Asthma, Type-1 Allergy and Related Conditions in 7- and 8-Year Old Children in Northern Sweden

Asthma and Allergic Diseases Center, University of Virginia, Charlottesville, Virginia, United States
Respiratory Medicine (Impact Factor: 3.09). 03/1998; 92(2):316-24. DOI: 10.1016/S0954-6111(98)90115-9
Source: PubMed


As a first step in an intervention study of asthma and allergic diseases among school children, a cross-sectional study was performed during Winter 1996 in three towns (Kiruna, Luleå and Piteå) in the northernmost province of Sweden, Norrbotten. The cross-sectional study aimed to measure the prevalence of asthma, type-1 allergy and allergic diseases in order to make it possible to measure the incidence of the diseases, conditions and symptoms related to the diseases. Another aim was to perform a screening for possible risk factors. All children enrolled in the first and second classes at school, 7 and 8 years old, were invited to take part in this study. The ISAAC questionnaire with added questions about symptoms, morbidity, heredity and environment was distributed by the schools to the parents. The response rate was 97%, and 3431 completed questionnaires were returned. The children in two of the municipalities were also invited to skin test, and 2149 (88%) were tested with 10 common airborne allergens. The results showed that 7% of the children were currently using or had used asthma medicines during the last 12 months. Six percent had asthma diagnosed by a physician, and 4% were using inhaled corticosteroids. The prevalence of wheezing during the last 12 months was 12%, rhinitis without colds 14%, and eczema 27%, while 21% had a positive skin test. The respiratory symptoms and conditions were significantly greater in boys and, further, they were most prevalent in Kiruna in the very north, though not significantly. Type-1 allergy and asthma had different risk factor patterns. The main risk factors for asthma were a family history of asthma (OR = 3.2) followed by past or present house dampness (OR = 1.9), male sex (OR = 1.7) and a smoking mother (OR = 1.6). In Kiruna, when none of these three risk factors were present, none of the children had asthma, but when all three were present, 38% of these children were using asthma medicines.

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Available from: Bo Lundbäck, Dec 18, 2015
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    • "The OLIN paediatric study I, is a longitudinal study about asthma, rhinitis, eczema, and allergic sensitization among schoolchildren in Northern Sweden. The overall aims and methods have previously been described in detail [13]. The parents of all 3,525 children aged 7 and 8 years in three municipalities, enrolled in the first and second grades in 1996, were invited to complete a questionnaire. "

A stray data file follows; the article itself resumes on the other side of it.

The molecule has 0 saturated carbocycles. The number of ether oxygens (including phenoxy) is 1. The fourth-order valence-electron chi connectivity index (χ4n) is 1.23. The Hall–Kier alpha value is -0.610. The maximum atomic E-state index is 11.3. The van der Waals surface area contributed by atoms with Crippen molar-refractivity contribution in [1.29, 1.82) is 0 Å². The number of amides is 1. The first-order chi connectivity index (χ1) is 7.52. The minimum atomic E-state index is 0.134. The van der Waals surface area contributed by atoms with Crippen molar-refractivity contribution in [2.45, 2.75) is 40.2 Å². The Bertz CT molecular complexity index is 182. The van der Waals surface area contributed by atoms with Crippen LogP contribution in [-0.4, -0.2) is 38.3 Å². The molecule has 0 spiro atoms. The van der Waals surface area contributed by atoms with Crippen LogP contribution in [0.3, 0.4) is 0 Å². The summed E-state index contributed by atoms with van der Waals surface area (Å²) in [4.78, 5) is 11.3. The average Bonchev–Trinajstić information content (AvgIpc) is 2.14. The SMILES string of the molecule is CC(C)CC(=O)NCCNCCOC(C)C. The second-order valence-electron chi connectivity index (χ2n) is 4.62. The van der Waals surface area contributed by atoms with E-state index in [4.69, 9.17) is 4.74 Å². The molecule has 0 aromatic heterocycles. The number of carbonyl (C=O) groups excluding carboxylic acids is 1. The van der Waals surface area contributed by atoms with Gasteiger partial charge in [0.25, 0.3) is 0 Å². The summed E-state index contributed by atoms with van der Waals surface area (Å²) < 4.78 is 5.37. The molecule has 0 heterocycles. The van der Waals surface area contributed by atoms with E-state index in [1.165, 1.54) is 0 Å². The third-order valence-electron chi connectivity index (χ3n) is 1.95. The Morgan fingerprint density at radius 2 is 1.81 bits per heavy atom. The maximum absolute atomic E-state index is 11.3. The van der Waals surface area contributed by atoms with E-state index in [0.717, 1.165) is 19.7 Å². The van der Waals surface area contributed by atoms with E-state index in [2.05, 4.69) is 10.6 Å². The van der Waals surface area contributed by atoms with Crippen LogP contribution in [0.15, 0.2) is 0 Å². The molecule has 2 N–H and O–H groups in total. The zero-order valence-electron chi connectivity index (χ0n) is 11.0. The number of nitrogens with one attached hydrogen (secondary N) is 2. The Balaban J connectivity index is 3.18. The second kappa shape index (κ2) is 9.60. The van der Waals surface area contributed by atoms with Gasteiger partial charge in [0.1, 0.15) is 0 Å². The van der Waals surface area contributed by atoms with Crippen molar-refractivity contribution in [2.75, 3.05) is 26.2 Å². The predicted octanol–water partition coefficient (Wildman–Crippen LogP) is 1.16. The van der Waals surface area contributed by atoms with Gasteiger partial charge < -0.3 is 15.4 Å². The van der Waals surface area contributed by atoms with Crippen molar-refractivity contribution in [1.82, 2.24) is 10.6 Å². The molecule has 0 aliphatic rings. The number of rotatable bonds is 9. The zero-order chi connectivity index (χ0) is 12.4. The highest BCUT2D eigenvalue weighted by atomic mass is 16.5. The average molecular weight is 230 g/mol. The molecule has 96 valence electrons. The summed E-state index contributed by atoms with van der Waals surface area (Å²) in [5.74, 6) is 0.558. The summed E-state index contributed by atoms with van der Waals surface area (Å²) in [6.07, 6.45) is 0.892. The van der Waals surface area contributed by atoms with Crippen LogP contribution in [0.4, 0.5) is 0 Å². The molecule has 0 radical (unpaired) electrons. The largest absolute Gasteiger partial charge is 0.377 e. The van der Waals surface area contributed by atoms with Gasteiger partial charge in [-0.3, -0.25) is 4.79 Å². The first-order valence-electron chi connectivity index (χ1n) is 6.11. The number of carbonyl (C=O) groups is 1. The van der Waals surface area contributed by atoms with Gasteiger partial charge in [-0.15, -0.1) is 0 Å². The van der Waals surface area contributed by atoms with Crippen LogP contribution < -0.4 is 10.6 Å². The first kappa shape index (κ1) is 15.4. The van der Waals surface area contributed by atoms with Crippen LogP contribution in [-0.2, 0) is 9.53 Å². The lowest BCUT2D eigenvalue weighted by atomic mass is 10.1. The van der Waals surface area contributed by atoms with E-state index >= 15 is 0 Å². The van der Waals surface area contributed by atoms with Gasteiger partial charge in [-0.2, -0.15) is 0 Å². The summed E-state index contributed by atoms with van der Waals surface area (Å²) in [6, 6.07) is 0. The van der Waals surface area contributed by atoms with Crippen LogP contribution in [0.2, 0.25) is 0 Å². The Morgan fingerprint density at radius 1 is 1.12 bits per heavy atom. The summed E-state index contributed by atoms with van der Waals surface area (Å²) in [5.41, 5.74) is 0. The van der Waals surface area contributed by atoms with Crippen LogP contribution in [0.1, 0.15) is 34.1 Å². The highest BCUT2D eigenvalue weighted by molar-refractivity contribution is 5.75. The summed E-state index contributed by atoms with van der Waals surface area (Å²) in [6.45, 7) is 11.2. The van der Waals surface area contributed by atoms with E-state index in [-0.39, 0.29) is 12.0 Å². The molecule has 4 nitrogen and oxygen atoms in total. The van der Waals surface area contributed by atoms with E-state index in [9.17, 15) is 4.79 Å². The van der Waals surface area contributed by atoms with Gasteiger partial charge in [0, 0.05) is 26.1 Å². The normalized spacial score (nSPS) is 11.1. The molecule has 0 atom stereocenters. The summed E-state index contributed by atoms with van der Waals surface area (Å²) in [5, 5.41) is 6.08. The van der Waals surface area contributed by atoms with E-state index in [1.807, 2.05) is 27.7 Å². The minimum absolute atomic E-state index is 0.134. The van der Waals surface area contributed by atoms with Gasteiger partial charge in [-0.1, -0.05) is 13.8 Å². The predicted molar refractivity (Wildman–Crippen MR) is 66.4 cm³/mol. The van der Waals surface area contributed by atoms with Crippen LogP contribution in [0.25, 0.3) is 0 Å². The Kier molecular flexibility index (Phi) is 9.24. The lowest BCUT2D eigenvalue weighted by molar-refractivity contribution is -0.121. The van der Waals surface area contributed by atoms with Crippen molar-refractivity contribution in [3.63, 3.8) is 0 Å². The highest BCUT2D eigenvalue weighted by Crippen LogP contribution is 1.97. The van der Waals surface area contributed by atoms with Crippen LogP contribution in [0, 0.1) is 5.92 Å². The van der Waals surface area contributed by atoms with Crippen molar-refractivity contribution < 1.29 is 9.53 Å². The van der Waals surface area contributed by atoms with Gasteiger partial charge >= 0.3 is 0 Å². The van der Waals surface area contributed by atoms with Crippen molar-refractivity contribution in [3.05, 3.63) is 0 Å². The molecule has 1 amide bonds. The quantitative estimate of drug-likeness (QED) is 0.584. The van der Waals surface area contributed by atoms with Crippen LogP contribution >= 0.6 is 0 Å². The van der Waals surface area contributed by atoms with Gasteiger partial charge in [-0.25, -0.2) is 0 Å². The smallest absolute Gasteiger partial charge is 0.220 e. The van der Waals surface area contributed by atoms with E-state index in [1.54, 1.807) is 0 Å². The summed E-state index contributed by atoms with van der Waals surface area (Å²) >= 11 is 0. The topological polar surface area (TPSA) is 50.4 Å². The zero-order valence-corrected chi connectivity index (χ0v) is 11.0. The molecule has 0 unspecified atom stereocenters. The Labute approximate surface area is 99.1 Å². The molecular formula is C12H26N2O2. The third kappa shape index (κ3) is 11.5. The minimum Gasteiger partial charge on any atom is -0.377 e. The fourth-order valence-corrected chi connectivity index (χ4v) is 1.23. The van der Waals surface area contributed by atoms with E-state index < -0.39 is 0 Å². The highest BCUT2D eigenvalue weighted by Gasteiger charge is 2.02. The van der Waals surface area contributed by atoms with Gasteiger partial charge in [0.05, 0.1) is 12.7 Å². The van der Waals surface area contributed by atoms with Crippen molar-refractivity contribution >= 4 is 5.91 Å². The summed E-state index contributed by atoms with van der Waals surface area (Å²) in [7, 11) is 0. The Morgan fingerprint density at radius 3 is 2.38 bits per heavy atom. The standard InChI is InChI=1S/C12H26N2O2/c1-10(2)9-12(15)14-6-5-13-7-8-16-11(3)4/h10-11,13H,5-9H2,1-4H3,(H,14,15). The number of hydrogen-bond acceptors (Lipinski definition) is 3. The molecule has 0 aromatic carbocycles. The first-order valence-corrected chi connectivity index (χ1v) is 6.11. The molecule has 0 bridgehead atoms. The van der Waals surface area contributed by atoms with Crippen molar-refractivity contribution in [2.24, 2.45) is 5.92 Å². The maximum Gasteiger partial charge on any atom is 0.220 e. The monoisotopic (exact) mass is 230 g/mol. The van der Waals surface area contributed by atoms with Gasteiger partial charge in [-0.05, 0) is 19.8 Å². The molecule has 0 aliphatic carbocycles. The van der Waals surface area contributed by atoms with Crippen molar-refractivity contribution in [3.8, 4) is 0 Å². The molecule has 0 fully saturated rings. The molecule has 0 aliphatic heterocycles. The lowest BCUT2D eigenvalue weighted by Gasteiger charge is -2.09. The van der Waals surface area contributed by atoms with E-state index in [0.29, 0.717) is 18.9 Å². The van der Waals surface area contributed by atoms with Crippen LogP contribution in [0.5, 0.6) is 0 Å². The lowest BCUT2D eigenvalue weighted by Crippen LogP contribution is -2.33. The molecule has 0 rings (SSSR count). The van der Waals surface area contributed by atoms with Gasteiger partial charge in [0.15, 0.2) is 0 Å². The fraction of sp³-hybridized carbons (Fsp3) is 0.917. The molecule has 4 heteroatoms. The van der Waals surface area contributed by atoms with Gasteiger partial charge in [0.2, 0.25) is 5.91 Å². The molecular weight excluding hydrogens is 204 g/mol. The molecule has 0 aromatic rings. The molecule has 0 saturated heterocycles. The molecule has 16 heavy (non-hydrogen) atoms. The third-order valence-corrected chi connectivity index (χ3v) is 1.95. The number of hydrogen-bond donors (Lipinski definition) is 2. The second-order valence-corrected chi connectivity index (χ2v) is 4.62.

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    ABSTRACT: Because of shifts in the gender ratio and incidence and remission rates of asthma during the teen ages, the methodology of incidence studies among teenagers is important, i.e. if the time intervals between surveys are too long, the incident cases might not be properly identified. The aim was to study the impact of study design on the incidence rates of asthma and wheeze during the teen ages. In a study about asthma and allergic diseases within the OLIN studies (Obstructive Lung Disease in northern Sweden), a cohort of school children (n = 3,430) was followed annually by questionnaire from age 8 yrs. In the endpoint survey (age 18 yrs) 2,582 (75% of original responders) participated. Incident cases from age 12-18 yrs were identified by two methods: annual questionnaire reports (AR) and baseline-endpoint surveys only (BE). The cumulative incidence of asthma and wheeze was significantly higher based on AR compared to BE. Compared to the incidence rates based on all the annual surveys, the calculated average annual rates based on BE were in general lower both among the boys and among the girls. There were no differences between boys and girls in incidence rates of asthma or wheeze during the early teen years. However, from the age of 15 years, the annual incidence rates were significantly or borderline significantly higher among girls than boys. At onset, the additional cases of current asthma identified by AR had significantly less severe asthma than those identified in BE (p < 0.02). the size of the incidence of asthma and wheeze during the teen ages was influenced by study design. By using the conventional prospective study design with longer follow-up time, the incidence was underestimated.
    Full-text · Article · Jan 2012
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    • "The BMHE study reported prevalence in 4-year-old children of approximately 9% among boys and 6% among girls [13]. A number of other studies have reported prevalence among 6–8 year old children with estimates similar to our 6-year estimates [3,29]. "